Arabidopsis thaliana ROP GTPase activating proteins: At the crossroad of cell division and cell expansion

DSpace Repository

Show simple item record

dc.contributor.advisor Müller, Sabine (Dr.) Stöckle, Dorothee 2015-12-11T13:03:18Z 2015-12-11T13:03:18Z 2016
dc.identifier.other 479069549 de_DE
dc.identifier.uri de_DE
dc.description.abstract Cell division is a fundamental process in every living organism. Therefore it is important to investigate this mechanism. Higher plants developed a separate kind of cell division since the cells are not motile unlike mammal or yeast cells. Land plants have to overcome the rigidity of the cellulosic cell wall. Plants developed specific cytoskeletal arrays, the preprophase band and the phragmoplast. The preprophase band predicts the insertion site of the future, partitioning new wall, the cell plate. The cell plate is formed by vesicle fusion, initiated in the center of the cell and expands towards the parental plasma membrane, where the preprophase band originally predicted the insertion sites. The cell plate formation is facilitated by the plant specific cytoskeletal array, the phragmoplast. Since the preprophase band disappears at the end of prophase it is important to maintain the positional information it provides. In the model plant Arabidopsis thaliana (A. thaliana) two members of the kinesin-12 class motor proteins, PHRAGMOPLAST ORIENTING KINESIN (POK) 1 and 2 preserve this information while localizing at the former position of the preprophase band throughout mitosis and cytokinesis. The absence of these two proteins results in mis-positioned cell walls indicating that POK1 and POK2 carry out an important function in cell wall positioning during cell division. For better understanding of POK function and its role in plant cell division, it is essential to have a closer look at the network of interacting proteins. So far, TANGLED and RANGAP1 are known as interaction partners of POK1 and present the identity of the CDZ. In this study two novel interaction partners of POK1 were characterized and investigated in the context of cell division and cell shape establishment. Both identified proteins are Rho of plant (ROP)-GTPase activating proteins (GAPs), designated PHGAP1 and PHGAP2. They belong to a small subfamily of Rho of plant GTPase activating proteins (ROPGAPs) characterized by a Pleckstrin Homology (PH) domain. Both PHGAP1 and PHGAP2, co-localize with POK1 at the cortical division site. The phgap1 phgap2 double mutant embryo analysis suggests that both proteins are functionally redundant and contribute to the correct insertion of the new cell wall. In addition to their function in cell division, they play a major role in pavement cell establishment. phgap1 phgap2 knockdown mutants display a severely altered pavement cell shape suggesting that regulation of ROPs, by PHGAP, is important for polar pavement cell growth, which is achieved by inducing actin filament network or microtubule bundling. This study suggests that PHGAP1 and PHGAP2 regulate the cytoskeleton by inactivating certain ROPs during different developmental stages. en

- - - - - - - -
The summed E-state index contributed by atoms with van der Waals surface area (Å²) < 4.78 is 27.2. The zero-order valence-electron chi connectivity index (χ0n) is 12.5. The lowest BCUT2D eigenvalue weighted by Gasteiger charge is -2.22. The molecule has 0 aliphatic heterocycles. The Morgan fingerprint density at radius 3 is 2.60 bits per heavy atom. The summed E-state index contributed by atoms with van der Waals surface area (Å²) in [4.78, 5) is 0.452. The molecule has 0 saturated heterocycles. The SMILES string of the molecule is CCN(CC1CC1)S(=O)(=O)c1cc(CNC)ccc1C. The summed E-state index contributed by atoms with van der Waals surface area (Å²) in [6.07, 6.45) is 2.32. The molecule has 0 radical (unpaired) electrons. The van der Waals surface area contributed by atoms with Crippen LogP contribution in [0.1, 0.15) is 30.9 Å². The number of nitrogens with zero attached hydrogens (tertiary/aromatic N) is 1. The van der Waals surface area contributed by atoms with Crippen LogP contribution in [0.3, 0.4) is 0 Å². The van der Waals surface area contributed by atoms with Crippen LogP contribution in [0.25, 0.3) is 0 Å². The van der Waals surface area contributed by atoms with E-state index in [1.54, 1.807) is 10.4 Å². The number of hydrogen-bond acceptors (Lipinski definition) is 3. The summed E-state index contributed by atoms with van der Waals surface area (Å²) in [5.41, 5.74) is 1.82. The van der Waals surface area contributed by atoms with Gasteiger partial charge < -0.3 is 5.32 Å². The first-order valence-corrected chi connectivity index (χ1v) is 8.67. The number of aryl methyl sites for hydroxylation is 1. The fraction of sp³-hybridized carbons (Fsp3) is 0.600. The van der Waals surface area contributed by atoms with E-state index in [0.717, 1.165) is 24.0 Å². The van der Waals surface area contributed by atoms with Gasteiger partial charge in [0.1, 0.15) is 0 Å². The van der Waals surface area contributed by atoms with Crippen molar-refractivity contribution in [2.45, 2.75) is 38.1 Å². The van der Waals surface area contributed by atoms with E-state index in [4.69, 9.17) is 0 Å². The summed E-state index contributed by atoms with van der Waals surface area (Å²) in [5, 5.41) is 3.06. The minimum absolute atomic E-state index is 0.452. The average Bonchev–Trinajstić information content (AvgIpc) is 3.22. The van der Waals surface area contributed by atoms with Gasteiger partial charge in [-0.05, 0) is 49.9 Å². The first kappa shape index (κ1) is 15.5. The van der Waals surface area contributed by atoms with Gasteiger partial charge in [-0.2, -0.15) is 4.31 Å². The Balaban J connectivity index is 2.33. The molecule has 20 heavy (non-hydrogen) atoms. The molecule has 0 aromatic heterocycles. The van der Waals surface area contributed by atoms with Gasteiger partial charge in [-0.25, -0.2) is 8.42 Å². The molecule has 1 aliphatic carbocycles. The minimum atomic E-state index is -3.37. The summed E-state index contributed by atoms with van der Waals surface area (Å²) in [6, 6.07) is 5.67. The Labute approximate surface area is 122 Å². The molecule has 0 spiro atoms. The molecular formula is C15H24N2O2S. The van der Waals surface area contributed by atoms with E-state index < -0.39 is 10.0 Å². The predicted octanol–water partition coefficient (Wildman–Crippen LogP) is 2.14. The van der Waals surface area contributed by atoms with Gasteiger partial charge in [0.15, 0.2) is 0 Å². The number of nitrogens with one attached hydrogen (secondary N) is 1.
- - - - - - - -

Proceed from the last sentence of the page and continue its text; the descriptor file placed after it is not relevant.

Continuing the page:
dc.language.iso en de_DE
dc.publisher Universität Tübingen de_DE
dc.rights ubt-podno de_DE
dc.rights.uri de_DE
dc.rights.uri en
dc.subject.classification Ackerschmalwand de_DE
dc.subject.ddc 570 de_DE
dc.subject.ddc 580 de_DE
dc.subject.other Cell division en
dc.subject.other Zellexpansion de_DE
dc.subject.other Cell expansion en
dc.subject.other Rho GTPasen de_DE
dc.subject.other Rho of Plants en
dc.subject.other GTPase activating proteins en
dc.subject.other Rho GTPase aktivierende Proteine de_DE
dc.subject.other Zellteilung de_DE
dc.title Arabidopsis thaliana ROP GTPase activating proteins: At the crossroad of cell division and cell expansion en
dc.type PhDThesis de_DE
dcterms.dateAccepted 2015-09-25
utue.publikation.fachbereich Mathematisch-Naturwissenschaftliche Fakultät de_DE
utue.publikation.fakultaet 7 Mathematisch-Naturwissenschaftliche Fakultät de_DE
utue.publikation.fakultaet 7 Mathematisch-Naturwissenschaftliche Fakultät de_DE


This item appears in the following Collection(s)

Show simple item record